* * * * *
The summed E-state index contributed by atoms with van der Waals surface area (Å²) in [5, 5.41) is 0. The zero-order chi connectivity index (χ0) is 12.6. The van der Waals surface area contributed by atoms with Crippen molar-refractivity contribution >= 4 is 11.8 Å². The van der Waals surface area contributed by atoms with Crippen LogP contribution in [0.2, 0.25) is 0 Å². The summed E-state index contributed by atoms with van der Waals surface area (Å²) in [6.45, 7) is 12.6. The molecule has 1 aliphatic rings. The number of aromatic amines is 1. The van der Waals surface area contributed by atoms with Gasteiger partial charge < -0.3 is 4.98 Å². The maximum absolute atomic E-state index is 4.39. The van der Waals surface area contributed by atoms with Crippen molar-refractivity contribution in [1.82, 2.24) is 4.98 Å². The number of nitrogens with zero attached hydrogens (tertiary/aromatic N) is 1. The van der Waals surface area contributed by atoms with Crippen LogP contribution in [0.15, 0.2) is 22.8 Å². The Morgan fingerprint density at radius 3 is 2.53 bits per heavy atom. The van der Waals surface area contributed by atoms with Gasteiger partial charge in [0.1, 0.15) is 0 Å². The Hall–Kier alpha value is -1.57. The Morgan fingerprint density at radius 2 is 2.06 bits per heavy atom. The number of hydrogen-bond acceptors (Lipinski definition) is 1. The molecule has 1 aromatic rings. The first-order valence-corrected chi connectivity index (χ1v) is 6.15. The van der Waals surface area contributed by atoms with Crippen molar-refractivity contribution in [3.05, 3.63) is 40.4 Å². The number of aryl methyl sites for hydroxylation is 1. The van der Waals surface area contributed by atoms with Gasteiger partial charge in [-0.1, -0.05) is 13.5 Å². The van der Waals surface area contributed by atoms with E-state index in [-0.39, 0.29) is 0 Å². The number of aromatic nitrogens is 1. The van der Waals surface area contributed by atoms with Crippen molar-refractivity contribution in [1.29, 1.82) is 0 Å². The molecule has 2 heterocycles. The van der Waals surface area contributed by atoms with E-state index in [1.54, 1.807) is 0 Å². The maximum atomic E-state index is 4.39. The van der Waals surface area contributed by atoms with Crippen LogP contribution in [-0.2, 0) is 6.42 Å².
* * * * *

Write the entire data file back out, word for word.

The summed E-state index contributed by atoms with van der Waals surface area (Å²) in [5, 5.41) is 0. The zero-order chi connectivity index (χ0) is 12.6. The van der Waals surface area contributed by atoms with Crippen molar-refractivity contribution >= 4 is 11.8 Å². The van der Waals surface area contributed by atoms with Crippen LogP contribution in [0.2, 0.25) is 0 Å². The summed E-state index contributed by atoms with van der Waals surface area (Å²) in [6.45, 7) is 12.6. The molecule has 1 aliphatic rings. The number of aromatic amines is 1. The van der Waals surface area contributed by atoms with Gasteiger partial charge < -0.3 is 4.98 Å². The maximum absolute atomic E-state index is 4.39. The van der Waals surface area contributed by atoms with Crippen molar-refractivity contribution in [1.82, 2.24) is 4.98 Å². The number of nitrogens with zero attached hydrogens (tertiary/aromatic N) is 1. The van der Waals surface area contributed by atoms with Crippen LogP contribution in [0.15, 0.2) is 22.8 Å². The Morgan fingerprint density at radius 3 is 2.53 bits per heavy atom. The van der Waals surface area contributed by atoms with Gasteiger partial charge in [0.1, 0.15) is 0 Å². The Hall–Kier alpha value is -1.57. The Morgan fingerprint density at radius 2 is 2.06 bits per heavy atom. The number of hydrogen-bond acceptors (Lipinski definition) is 1. The molecule has 1 aromatic rings. The first-order valence-corrected chi connectivity index (χ1v) is 6.15. The van der Waals surface area contributed by atoms with Crippen molar-refractivity contribution in [3.05, 3.63) is 40.4 Å². The number of aryl methyl sites for hydroxylation is 1. The van der Waals surface area contributed by atoms with Gasteiger partial charge in [-0.1, -0.05) is 13.5 Å². The van der Waals surface area contributed by atoms with E-state index in [-0.39, 0.29) is 0 Å². The number of aromatic nitrogens is 1. The van der Waals surface area contributed by atoms with Crippen molar-refractivity contribution in [1.29, 1.82) is 0 Å². The molecule has 2 heterocycles. The van der Waals surface area contributed by atoms with E-state index in [1.54, 1.807) is 0 Å². The maximum atomic E-state index is 4.39. The van der Waals surface area contributed by atoms with Crippen LogP contribution in [-0.2, 0) is 6.42 Å².